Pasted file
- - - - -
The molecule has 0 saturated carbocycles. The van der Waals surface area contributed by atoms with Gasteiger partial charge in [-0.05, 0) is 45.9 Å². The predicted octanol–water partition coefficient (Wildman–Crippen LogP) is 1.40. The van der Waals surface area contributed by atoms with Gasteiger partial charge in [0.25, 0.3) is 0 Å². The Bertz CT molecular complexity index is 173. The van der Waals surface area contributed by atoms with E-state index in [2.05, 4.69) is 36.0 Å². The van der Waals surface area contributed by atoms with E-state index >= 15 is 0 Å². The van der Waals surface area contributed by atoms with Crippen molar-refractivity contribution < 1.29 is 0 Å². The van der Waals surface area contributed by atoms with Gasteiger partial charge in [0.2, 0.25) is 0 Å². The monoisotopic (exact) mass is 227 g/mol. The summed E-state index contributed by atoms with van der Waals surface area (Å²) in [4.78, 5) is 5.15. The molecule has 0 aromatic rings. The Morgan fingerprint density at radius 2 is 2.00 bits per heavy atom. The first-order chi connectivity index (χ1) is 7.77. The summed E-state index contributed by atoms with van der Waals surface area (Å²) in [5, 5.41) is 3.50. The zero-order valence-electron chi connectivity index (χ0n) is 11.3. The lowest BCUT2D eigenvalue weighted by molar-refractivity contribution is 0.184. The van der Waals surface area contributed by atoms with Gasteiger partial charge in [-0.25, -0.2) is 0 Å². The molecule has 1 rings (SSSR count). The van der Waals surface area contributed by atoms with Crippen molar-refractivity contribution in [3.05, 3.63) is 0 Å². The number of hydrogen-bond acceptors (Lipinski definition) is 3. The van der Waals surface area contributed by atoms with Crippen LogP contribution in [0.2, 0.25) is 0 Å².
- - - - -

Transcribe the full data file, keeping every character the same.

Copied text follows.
The molecule has 0 saturated carbocycles. The van der Waals surface area contributed by atoms with Gasteiger partial charge in [-0.05, 0) is 45.9 Å². The predicted octanol–water partition coefficient (Wildman–Crippen LogP) is 1.40. The van der Waals surface area contributed by atoms with Gasteiger partial charge in [0.25, 0.3) is 0 Å². The Bertz CT molecular complexity index is 173. The van der Waals surface area contributed by atoms with E-state index in [2.05, 4.69) is 36.0 Å². The van der Waals surface area contributed by atoms with E-state index >= 15 is 0 Å². The van der Waals surface area contributed by atoms with Crippen molar-refractivity contribution < 1.29 is 0 Å². The van der Waals surface area contributed by atoms with Gasteiger partial charge in [0.2, 0.25) is 0 Å². The monoisotopic (exact) mass is 227 g/mol. The summed E-state index contributed by atoms with van der Waals surface area (Å²) in [4.78, 5) is 5.15. The molecule has 0 aromatic rings. The Morgan fingerprint density at radius 2 is 2.00 bits per heavy atom. The first-order chi connectivity index (χ1) is 7.77. The summed E-state index contributed by atoms with van der Waals surface area (Å²) in [5, 5.41) is 3.50. The zero-order valence-electron chi connectivity index (χ0n) is 11.3. The lowest BCUT2D eigenvalue weighted by molar-refractivity contribution is 0.184. The van der Waals surface area contributed by atoms with Gasteiger partial charge in [-0.25, -0.2) is 0 Å². The molecule has 1 rings (SSSR count). The van der Waals surface area contributed by atoms with Crippen molar-refractivity contribution in [3.05, 3.63) is 0 Å². The number of hydrogen-bond acceptors (Lipinski definition) is 3. The van der Waals surface area contributed by atoms with Crippen LogP contribution in [0.2, 0.25) is 0 Å².